Moose-Wilson Road / Granite Canyon:

Cross country skiing in Granite Canyon
Cross country skiing in Granite Canyon Dina Mishev

Grand Teton National Park also offers another great option for cross-country skiers: the trails near Granite Canyon Trailhead . Drive down Moose-Wilson Road (just past Teton Village), and head into the park. Where the road ends, park in the Granite Canyon trailhead parking lot or find a spot along the road if it's crowded.

Head out on the closed Moose-Wilson Road from this spot, making your way up the groomed path. You can follow it for 2.9 miles to the other parking area, then turn around and head right on back for a 5.8-mile roundtrip ski, with 500 feet of elevation gain. A popular side trip along this route is to head up to Phelps Lake, a 5.6-mile roundtrip ski.

Some cross-country skiers may like to head up on the route toward Granite Canyon, but be cautious about heading up the canyon itself due to avalanche danger, especially because this route is below a popular and avalanche-prone area that many backcountry skiers use.

Teton Canyon:

Fresh Teton tracks
Fresh Teton tracks Dina Mishev

Pop over Teton Pass and head into Teton Valley, Idaho and marvel in Teton Canyon . This is one of the prime spots east of the pass to enjoy some cross-country skiing. This route is fairly flat and it beholds spectacular Teton views.

Depending on how far out you head, you can find a pretty good dose of tranquility. Near Ski Hill Road, you'll find plenty of dog walkers, cross-country skiers, snowshoers, and fat bikers, but if you keep on walking, after a couple miles, you might just have the place to yourself. Early in the route, you'll find open fields, but further in, the trees get quite a bit closer.

Be aware that snowmobiles also use this route, so keep an eye out for bumpy paths. Most snowmobile users on this route are backcountry skiers using the machines to access more terrain. This trail is groomed by Teton Valley Trails and Pathways and their grooming schedule is available online http://tvtap.org/nordic-grooming.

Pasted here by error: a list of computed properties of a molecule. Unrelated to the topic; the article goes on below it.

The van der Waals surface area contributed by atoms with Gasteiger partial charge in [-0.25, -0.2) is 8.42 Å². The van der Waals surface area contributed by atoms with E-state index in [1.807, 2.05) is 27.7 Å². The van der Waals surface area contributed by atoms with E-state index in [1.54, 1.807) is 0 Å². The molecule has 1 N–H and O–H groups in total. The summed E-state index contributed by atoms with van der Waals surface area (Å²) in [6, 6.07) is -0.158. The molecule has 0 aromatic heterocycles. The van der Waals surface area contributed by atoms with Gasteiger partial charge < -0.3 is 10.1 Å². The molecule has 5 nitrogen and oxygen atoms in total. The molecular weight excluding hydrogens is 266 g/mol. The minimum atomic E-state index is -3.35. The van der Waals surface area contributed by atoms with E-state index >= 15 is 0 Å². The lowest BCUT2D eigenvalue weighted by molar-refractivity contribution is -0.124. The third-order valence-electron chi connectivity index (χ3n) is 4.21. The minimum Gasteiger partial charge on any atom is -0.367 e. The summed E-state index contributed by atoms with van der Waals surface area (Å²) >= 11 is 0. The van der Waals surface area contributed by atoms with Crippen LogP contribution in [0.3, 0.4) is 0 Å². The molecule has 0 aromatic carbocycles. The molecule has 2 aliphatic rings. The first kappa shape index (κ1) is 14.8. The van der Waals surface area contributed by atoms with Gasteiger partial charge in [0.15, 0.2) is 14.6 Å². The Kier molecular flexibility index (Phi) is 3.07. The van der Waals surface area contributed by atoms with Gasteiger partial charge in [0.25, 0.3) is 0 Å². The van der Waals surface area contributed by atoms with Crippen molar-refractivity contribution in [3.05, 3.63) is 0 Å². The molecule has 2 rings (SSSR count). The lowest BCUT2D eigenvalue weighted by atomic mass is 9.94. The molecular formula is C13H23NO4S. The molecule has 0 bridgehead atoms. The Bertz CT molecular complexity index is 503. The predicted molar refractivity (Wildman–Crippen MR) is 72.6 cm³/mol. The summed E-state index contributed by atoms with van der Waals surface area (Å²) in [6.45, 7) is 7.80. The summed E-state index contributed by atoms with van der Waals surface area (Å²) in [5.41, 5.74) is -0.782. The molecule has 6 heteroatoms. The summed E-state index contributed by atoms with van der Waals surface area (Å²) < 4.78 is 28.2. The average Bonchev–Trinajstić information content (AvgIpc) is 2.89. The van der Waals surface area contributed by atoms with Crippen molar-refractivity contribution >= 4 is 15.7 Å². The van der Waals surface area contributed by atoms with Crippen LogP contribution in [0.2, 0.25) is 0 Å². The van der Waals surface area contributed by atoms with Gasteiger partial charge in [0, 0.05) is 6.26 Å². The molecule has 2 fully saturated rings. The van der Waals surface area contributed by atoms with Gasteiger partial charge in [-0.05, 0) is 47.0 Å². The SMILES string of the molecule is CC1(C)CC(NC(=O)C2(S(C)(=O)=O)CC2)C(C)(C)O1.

Mesa Falls Scenic Byway

Mesa Falls in winter
Mesa Falls in winter Dina Mishev

While it's not right in Jackson, Mesa Falls Scenic Byway is worth the drive over to Ashton, Idaho. Try the 12-mile roundtrip ski from Warm River Campground to Mesa Falls. From the southern entrance, near the Warm River Campground, you'll find Upper Mesa Falls about one-third of the way along the road. There are two waterfalls—Upper and Lower Mesa Falls.

The Upper Mesa Falls are more spectacular, about 100 feet wide and nearly 10 stories tall. During the winter, there is a visitor center with limited hours that serves hot chocolate. A mile south, Lower Mesa Falls is also impressive. The rock surrounding the falls contains million-year-old lava and solidified ash left over from ancient eruptions of the Yellowstone super volcano.

The 17 miles of scenic byway are groomed in the winter, and it is used by snowmobilers, fat bikers, and even the occasional dog musher. To avoid snowmobiles, try and ski midweek. However, the traffic gets spread out over the 17-mile distance, so it shouldn't be too bad, even on a weekend.

If you're looking to make a weekend out of it, nearby Harriman State Park offers overnight yurt rentals.